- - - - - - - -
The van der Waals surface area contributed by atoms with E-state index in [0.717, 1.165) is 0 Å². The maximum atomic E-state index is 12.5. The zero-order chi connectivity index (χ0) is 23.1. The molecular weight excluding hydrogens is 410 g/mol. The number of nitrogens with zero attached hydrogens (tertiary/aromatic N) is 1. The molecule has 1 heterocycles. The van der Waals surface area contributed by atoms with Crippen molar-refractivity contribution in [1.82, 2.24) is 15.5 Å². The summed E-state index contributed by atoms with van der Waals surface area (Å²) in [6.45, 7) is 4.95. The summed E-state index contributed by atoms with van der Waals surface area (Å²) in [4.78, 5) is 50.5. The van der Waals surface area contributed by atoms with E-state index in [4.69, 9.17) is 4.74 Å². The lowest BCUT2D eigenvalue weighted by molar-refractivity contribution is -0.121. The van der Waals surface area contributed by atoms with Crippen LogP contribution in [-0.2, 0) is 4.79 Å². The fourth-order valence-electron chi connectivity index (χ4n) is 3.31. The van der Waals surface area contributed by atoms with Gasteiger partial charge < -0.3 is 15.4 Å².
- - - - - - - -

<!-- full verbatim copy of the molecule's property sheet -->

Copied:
The van der Waals surface area contributed by atoms with E-state index in [0.717, 1.165) is 0 Å². The maximum atomic E-state index is 12.5. The zero-order chi connectivity index (χ0) is 23.1. The molecular weight excluding hydrogens is 410 g/mol. The number of nitrogens with zero attached hydrogens (tertiary/aromatic N) is 1. The molecule has 1 heterocycles. The van der Waals surface area contributed by atoms with Crippen molar-refractivity contribution in [1.82, 2.24) is 15.5 Å². The summed E-state index contributed by atoms with van der Waals surface area (Å²) in [6.45, 7) is 4.95. The summed E-state index contributed by atoms with van der Waals surface area (Å²) in [4.78, 5) is 50.5. The van der Waals surface area contributed by atoms with E-state index in [4.69, 9.17) is 4.74 Å². The lowest BCUT2D eigenvalue weighted by molar-refractivity contribution is -0.121. The van der Waals surface area contributed by atoms with Crippen LogP contribution in [-0.2, 0) is 4.79 Å². The fourth-order valence-electron chi connectivity index (χ4n) is 3.31. The van der Waals surface area contributed by atoms with Gasteiger partial charge < -0.3 is 15.4 Å².